Rockin Batman theme by Link Wray and his Raymen

Fred Lincoln “Link” Wray Jr (May 2, 1929 – November 5, 2005) was an American rock and roll guitarist, songwriter and vocalist who first came to popularity in the late 1950s.

Building on the overdriven, distorted electric guitar sound of early electric blues records, his 1958 instrumental hit “Rumble” by Link Wray and his Ray Men invented “the power chord, the major modus operandi of modern rock guitarists”,making possible “punk and heavy rock”. Rolling Stone placed Wray at number 45 of the 100 greatest guitarists of all time. In 2013 he was announced as a nominee for the Rock and Roll Hall of Fame.

 

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Joe Satriani: master of the guitar strings

Joseph “Joe” Satriani (born July 15, 1956) is an American instrumental rock guitarist and multi-instrumentalist. Early in his career, Satriani worked as a guitar instructor, with many of his former students achieving fame, such as Steve Vai, Larry LaLonde, Rick Hunolt, Kirk Hammett, Andy Timmons, Charlie Hunter, Kevin Cadogan, and Alex Skolnick; he then went on to have a successful solo music career. He is a 15-time Grammy Award nominee and has sold over 10 million albums, making him the biggest-selling instrumental rock guitarist of all time.

In 1988, Satriani was recruited by Mick Jagger as lead guitarist for his first solo tour. In 1994, Satriani toured with Deep Purple as the lead guitarist. He has worked with a range of guitarists during the G3 tour, which he founded in 1995. His G3 collaborators have included Vai, LaLonde, Timmons, Steve Lukather, John Petrucci, Eric Johnson, Yngwie Malmsteen, Brian May, Patrick Rondat, Paul Gilbert, Adrian Legg, Kenny Wayne Shepherd, Steve Morse and Robert Fripp. Satriani has been the lead guitarist for the supergroup Chickenfoot since co-founding the band in 2008. Since 1988, he has been using his own signature guitars, the Ibanez JS Series, which are sold in music stores worldwide. He has also collaborated with Vox to create his own wah, delay, overdrive and distortion pedals as well as a collaboration with Marshall Amplification for the creation of his own signature series amplifier head, the JVM410HJS.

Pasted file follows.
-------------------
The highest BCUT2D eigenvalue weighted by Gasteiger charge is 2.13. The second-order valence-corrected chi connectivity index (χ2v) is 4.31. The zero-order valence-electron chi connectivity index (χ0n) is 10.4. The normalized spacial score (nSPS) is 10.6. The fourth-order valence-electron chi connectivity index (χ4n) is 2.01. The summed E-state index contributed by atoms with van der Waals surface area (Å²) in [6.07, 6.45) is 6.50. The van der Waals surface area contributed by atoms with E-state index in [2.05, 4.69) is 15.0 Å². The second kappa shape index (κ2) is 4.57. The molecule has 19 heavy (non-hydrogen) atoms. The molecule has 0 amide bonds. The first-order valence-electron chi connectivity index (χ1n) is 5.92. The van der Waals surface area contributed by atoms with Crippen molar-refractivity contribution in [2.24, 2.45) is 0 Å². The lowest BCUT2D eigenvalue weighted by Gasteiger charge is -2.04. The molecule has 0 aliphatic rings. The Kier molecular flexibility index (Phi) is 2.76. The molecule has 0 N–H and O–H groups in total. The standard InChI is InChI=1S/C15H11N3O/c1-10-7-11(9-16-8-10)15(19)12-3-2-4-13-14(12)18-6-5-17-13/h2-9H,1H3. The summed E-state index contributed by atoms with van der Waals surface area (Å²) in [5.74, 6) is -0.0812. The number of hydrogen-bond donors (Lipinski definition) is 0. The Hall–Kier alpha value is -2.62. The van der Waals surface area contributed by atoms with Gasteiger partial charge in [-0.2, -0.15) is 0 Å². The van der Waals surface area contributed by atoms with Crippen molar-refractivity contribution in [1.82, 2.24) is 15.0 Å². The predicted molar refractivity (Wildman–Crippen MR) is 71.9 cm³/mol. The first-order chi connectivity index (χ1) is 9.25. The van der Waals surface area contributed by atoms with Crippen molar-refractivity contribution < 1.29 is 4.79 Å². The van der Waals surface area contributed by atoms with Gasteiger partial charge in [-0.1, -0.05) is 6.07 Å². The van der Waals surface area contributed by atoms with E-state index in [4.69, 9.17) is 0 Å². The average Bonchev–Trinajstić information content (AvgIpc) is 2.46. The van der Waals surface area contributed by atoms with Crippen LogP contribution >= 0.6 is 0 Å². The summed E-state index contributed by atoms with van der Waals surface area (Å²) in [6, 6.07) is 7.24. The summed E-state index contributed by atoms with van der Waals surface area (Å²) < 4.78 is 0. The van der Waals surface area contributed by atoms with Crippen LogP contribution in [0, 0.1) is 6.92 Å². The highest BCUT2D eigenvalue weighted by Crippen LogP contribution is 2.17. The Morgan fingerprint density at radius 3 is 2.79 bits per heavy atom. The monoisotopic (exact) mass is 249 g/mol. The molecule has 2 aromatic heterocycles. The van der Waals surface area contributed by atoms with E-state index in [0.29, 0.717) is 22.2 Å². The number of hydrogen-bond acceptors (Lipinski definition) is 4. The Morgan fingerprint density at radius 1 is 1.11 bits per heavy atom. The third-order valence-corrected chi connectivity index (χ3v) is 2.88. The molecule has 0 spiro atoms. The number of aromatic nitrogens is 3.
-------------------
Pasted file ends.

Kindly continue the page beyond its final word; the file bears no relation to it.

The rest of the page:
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Satriani is considered to be a highly technical guitarist, and has been referred to as a top guitar virtuoso. Satriani has mastered many performance techniques on electric guitar, including legato, two-handed tapping and arpeggio tapping, volume swells, harmonics and extreme whammy bar effects. During fast passages, Satriani favors a legato technique (achieved primarily through hammer-ons and pull-offs) that yields smooth and flowing runs. He is also adept at other speed-related techniques such as rapid alternate picking and sweep picking. Satriani was influenced by blues-rock guitar icons such as Jimi Hendrix, Brian May, Eric Clapton, Jimmy Page, Ritchie Blackmore and Jeff Beck, as well as jazz fusion guitarist Allan Holdsworth.